I met AbsyntheDragon a few years back at a NaNoWriMo write-in. We started playing with a small group that just did not gel. A year later we found a second player (Iz), who invited a friend, who invited some friends… now we have six players and they are all a lot of fun. We just finished game session #66 and have been playing this campaign now for a year and a half. We play every Friday night, and sometimes add a weekend game every month or so.

Pathfinder is a great system, is there any reason in particular you use it as opposed to other systems?

I started playing D&D back in 1977, and have really enjoyed seeing the metamorphosis through the various incarnations. But 4th edition simply did not feel like the game I had played for all those years. Paizo had done such a fantastic job with Pathfinder, that I decided to dedicate the foreseeable future of my gaming to that system. I love other systems too, but for fantasy, Pathfinder is my go-to game (Unless I am playing Ars Magica, another fave of mine).

You’ve got a great character sheet setup, are those live/functional XP bars? How do those work!?

The character sheets I cannibalized from other sites I have seen, and made them up to suit my needs. The XP bars are nothing automatic. I do the math each week and enter the percentage each time. You can find a template/code for the EXP bar, and how to do the calculations by following the KUDOS link on the CS sidebar.

What are some games, movies, books, or other media the influence the Crimson Skies world?

Books: Lord of the Rings, Game of Thrones, The Sharing Knife, and anything I may happen to be reading. I ‘borrow’ themes and storylines, character quirks and villainous motivations. I am really into creating a compelling story, and I try to make it come alive. I also watch a lot of TV documentaries, lately about the Romans and Egyptians (including those odd-ball theorist alien-influenced specials). I never know what little pearl of inspiration I might find in there. My world is rooted in history, with the mythic and mystical incorporated into it. So any little tidbit that I find about culture or peoples make it a richer environment. Also, little things can spark ideas for adventure, such as gladiator training schools and noble Roman women who worship them, to the extent of purchasing elixirs containing the gladiator’s sweat to use as an aphrodisiac. Truth.

 

What would you say the single biggest highlight from the game has been so far? the I think we all really enjoyed the session when the heroes finally visited the Oracle of Meridimnus. I modeled the place from the Delphic Oracle. The visit was a long anticipated key step along the path of their quest, and gave them insight on what they need to do in order to save Kaidan (and the world). I even made a silly video with the prophecy, did a voiceover, and mixed it so it sounded less like me. The group spent the rest of the session deciphering the cryptic prophecy. They toiled only a bit, and were quite insightful piecing things together. I was on a storyteller’s high, and I know the group had a blast.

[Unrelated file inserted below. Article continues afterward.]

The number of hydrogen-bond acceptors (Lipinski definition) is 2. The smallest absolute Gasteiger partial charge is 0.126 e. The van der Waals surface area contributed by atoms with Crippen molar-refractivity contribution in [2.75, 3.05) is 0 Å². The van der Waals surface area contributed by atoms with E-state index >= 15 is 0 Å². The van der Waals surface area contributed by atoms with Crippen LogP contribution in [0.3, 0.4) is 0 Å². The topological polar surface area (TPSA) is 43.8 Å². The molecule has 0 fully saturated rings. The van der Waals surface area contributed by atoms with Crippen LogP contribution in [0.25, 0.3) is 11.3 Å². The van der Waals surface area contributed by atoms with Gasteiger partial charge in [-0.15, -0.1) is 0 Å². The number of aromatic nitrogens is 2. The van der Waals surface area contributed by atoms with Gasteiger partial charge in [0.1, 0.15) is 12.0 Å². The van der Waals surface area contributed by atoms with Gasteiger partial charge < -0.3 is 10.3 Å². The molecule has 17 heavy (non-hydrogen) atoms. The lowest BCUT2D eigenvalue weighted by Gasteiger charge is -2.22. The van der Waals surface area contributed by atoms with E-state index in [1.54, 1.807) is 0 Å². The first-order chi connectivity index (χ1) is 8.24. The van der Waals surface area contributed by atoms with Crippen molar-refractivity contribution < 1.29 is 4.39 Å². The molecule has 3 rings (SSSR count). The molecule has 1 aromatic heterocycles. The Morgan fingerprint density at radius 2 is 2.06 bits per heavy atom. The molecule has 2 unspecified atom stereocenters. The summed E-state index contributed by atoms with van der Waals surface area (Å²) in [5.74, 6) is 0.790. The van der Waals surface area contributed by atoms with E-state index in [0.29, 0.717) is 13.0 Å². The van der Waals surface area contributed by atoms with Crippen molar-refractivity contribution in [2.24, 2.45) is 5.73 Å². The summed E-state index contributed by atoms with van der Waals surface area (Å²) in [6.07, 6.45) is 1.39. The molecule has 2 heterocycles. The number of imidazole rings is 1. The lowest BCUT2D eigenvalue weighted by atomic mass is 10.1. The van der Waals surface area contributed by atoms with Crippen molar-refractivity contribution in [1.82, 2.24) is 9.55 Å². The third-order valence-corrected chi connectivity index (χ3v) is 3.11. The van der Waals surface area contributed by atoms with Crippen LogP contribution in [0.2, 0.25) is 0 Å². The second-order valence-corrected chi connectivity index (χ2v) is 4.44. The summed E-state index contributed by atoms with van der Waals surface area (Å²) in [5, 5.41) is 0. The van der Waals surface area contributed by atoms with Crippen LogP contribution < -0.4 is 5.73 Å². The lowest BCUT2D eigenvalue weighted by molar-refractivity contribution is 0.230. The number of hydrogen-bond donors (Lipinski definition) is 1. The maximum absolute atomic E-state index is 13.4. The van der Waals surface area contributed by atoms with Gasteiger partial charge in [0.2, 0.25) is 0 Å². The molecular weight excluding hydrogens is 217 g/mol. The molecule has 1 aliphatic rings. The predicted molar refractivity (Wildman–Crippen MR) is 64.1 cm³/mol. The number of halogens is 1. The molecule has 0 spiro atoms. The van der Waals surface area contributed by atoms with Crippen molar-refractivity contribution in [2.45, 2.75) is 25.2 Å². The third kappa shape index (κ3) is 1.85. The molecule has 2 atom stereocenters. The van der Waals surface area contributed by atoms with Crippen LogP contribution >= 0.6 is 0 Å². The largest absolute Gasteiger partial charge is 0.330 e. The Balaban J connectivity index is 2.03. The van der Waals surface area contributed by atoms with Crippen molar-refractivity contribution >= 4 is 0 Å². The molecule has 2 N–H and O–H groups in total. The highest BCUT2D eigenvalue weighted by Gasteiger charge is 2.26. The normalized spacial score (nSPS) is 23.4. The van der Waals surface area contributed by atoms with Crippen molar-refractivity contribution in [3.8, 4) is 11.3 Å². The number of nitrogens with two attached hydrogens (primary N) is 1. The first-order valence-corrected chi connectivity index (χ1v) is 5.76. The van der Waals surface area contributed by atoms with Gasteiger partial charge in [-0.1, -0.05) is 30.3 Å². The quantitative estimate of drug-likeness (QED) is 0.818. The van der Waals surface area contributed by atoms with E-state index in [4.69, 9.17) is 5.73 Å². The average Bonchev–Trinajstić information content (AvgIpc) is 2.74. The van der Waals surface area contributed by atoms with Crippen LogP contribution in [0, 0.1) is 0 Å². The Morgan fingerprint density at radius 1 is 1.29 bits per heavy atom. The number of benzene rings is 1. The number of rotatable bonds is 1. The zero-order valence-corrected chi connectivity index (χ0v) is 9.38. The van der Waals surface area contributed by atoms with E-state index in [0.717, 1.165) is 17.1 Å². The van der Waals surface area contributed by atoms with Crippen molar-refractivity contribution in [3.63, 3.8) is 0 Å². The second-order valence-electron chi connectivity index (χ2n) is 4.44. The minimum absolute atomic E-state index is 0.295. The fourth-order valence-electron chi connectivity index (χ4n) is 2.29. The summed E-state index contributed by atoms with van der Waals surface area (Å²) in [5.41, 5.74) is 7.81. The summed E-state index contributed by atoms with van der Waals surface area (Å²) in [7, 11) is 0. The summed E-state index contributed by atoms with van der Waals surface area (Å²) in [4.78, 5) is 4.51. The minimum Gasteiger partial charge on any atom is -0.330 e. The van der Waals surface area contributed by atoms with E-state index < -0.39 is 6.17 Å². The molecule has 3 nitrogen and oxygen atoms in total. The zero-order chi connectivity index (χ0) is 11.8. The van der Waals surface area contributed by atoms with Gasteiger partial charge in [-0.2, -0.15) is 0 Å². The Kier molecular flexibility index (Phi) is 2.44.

Give us some of your best GM’ing pearls of wisdom before we head off.

I discovered what I think is a very clever way to deal with sessions when I have absent players. Rather than trying to play the character as an NPC or struggling with bending the story to explain their absence, I invented a little foil, which is a bit cheesy but has come in quite handy. Essentially, all of the characters have a curse, which they to this date have not found a cure for. When a player misses a session, their character turns into a wisp of smoke and is sucked into an accursed magical lamp being carried by a random character (the lamp seems to never stay with the same character, and they can not rid themselves of it). Inside the lamp is a luxurious place, which the party has dubbed “the impossible palace”. The characters when inside, have an excuse to learn new skills and feats, and train for that next level.

 

Also, time passes differently and inconsistently inside the lamp, and often spits them out in some other place and time, at my whim, before returning them to the party. So if I need to give the players some information that there is little chance of them obtaining on their own, they can have a mini adventure inside the lamp (which is usually just described at the beginning of the session the player returns). Bad things can happen as well. For instance, Dorak, our dwarf, has been spat out and captured by Phthyan slavers and spent 15 years digging in coal mines. He is now nearing an age where his stats will be affected. Its all good fun, but there is usually some little negative aspect to missing a session, hence it is really a curse. Check it out in the Crimson Skies wiki.

That wraps it up for June guys and gals, keep it tuned right here for more campaigns and more. We’ll see you back for another installment in July! Who will it be?! You tell us, nominate those you deem worthy over in the forums!